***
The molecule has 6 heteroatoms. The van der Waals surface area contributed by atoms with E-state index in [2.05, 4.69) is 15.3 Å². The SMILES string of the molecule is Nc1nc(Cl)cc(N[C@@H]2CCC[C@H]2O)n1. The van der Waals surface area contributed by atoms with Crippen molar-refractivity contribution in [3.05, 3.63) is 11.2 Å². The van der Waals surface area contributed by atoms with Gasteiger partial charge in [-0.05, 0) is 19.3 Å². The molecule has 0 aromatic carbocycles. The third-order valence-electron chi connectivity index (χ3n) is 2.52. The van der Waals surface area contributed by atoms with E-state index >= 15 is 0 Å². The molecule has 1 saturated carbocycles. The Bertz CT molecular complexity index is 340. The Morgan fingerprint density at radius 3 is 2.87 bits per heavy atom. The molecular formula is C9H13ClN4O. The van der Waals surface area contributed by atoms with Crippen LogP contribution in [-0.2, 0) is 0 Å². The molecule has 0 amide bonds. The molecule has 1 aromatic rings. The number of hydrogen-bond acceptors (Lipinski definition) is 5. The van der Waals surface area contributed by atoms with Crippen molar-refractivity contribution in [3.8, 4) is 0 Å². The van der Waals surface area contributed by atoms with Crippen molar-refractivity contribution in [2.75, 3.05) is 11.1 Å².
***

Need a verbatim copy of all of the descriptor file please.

The molecule has 6 heteroatoms. The van der Waals surface area contributed by atoms with E-state index in [2.05, 4.69) is 15.3 Å². The SMILES string of the molecule is Nc1nc(Cl)cc(N[C@@H]2CCC[C@H]2O)n1. The van der Waals surface area contributed by atoms with Crippen molar-refractivity contribution in [3.05, 3.63) is 11.2 Å². The van der Waals surface area contributed by atoms with Gasteiger partial charge in [-0.05, 0) is 19.3 Å². The molecule has 0 aromatic carbocycles. The third-order valence-electron chi connectivity index (χ3n) is 2.52. The van der Waals surface area contributed by atoms with E-state index >= 15 is 0 Å². The molecule has 1 saturated carbocycles. The Bertz CT molecular complexity index is 340. The Morgan fingerprint density at radius 3 is 2.87 bits per heavy atom. The molecular formula is C9H13ClN4O. The van der Waals surface area contributed by atoms with Crippen LogP contribution in [-0.2, 0) is 0 Å². The molecule has 0 amide bonds. The molecule has 1 aromatic rings. The number of hydrogen-bond acceptors (Lipinski definition) is 5. The van der Waals surface area contributed by atoms with Crippen molar-refractivity contribution in [3.8, 4) is 0 Å². The van der Waals surface area contributed by atoms with Crippen molar-refractivity contribution in [2.75, 3.05) is 11.1 Å².